This is not a story. It’s a call to action: buy a $10 ticket, get a chance to win some awesome prizes, and help out a few communities in Zambia.
Over the last few of years, Passports with Purpose (PwP) has built schools in Cambodia and village houses in India. This year, PwP is headed to a new continent with a new mission: to build libraries and raise literacy in Zambia with Room to Read.
Get books into the hands of village kids like this in sub-saharan Africa.
And we’d like your help to make it happen. Don’t worry, getting involved with PwP, helping to build a library and putting books in kids’ hands halfway around the world is easier than you think. It’s kind of fun even. Continue Reading »
This is a story of a woman I met on a train in Iran and a letter she wrote to me — a letter I now read through tears.
My heart sank as I watched the news from Iran this morning, scenes of the British Embassy being charged by an angry mob in Tehran. It saddens me – angers me, really – that narrow groups like this who define the world’s perception of Iran and the Iranian people are in reality such a small percentage of the country’s population.
My experience tells me they are the outliers, yet circumstances conspire to convince us on the outside to see them as the norm. Continue Reading »
Although Persepolis is one of Iran’s top archeological and tourist sites, I was careful to keep my expectations in check before visiting. After all, what would remain of the 2,500 year-old capital of the Achaemenid Empire? Amidst crumbled columns, I found great detail that blew me away and a surprising connection to the present.
When I first entered Persepolis through the Gate of All Nations, I was struck by the scale of it all – the statues, the columns, the great stone. I tried to imagine the process of transporting the raw materials to this place, constructing the city and palace, and fashioning it all without the mechanical means we have today.
The Gate of All Nations.
But more than this, I was struck by Persepolis’ detailed carvings and the stories they told. In them, I felt like I really began to understand the greatness of ancient Persia.
And I also got the sense that ancient Persians were onto something in pursuit of an ideal that still eludes us today. Continue Reading »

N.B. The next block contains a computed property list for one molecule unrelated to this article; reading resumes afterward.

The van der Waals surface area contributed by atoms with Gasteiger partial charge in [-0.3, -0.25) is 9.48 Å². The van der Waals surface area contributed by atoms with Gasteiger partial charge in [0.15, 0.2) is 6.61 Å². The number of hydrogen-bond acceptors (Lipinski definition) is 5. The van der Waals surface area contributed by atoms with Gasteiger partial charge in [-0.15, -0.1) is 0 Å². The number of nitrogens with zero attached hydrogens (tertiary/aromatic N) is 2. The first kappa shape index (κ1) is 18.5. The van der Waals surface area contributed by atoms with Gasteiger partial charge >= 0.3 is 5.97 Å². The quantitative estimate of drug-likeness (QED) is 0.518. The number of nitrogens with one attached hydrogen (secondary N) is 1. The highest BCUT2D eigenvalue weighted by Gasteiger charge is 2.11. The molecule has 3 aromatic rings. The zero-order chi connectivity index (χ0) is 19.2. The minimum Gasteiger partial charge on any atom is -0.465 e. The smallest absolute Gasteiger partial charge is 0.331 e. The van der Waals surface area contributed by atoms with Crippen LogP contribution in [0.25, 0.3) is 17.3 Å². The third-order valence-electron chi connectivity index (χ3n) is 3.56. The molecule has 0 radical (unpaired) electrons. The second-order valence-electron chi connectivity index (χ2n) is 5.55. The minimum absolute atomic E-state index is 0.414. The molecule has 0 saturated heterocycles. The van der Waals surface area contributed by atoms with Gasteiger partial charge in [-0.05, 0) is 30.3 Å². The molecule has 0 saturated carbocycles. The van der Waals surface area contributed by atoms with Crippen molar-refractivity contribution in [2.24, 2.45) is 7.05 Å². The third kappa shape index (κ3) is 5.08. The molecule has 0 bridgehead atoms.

It’s a long road home.
Over the course of five days last weekend, we made our way from Iran to Turkey to Germany to the United States by two trains, a boat, two planes and a car — arriving home in time to spend Thanksgiving with family.
And for this, we are thankful. Continue Reading »
This is a very short story about music. In Iran.
I dont know that I’ve ever been so happy — or oddly surprised — to hear Stevie Wonder in my entire life.
I should explain. Continue Reading »
There’s nothing like early morning light falling through a stained-glass window…casting designs on a Persian carpet…amidst immaculately tiled pink columns.
This is the winter prayer hall inside the Pink Mosque in Shiraz, Iran. Continue Reading »
We apologize for the silence on our blog over the last week. Our travels across Iran, while rich and deeply fulfilling, have teamed up with slow and censored internet, a blistering pace of full days that end late, and an attempt to process it all that feels like a slow drip.
A table of women in Kermanshah invite Dan to share their qalyan (water pipe).
Now that we’ve dispensed with the excuses, we offer a few snapshots of our journey to not-so-traveled Western Iran where our path through the country begins. Continue Reading »
Persia’s Qajar dynasty kings knew how to have a good time. (Some may argue that they did so at the expense of their subjects and their country, but that’s another matter entirely.)
For now, a visual. Take a peek inside the lavishly tiled and ornate Khalvat-e-karimkhani room at Golestan Palace in Tehran, Iran. Imagine Qajar dynasty kings from 200 years ago relaxing with a water pipe in this cool outdoor lounge and waiting to greet their subjects from their marble throne.
As you open the panorama below, be sure to use the up arrow to gaze at the ceiling! Continue Reading »
What does it feel like to fly into Iran, to enter the country for the first time? Here’s the story of our flight to Tehran including some things you might expect, and some others you might not.
Destination: TEHRAN. I ogle my boarding pass at the departure gate in Istanbul. We bought the tickets months before, all easy enough. So easy in fact that we wondered if the day of our flight would actually ever come; a rejected visa application snatching it all away in a breath.
But our Iranian visas were approved and there we were waiting to board a plane — our plane — to Tehran. Continue Reading »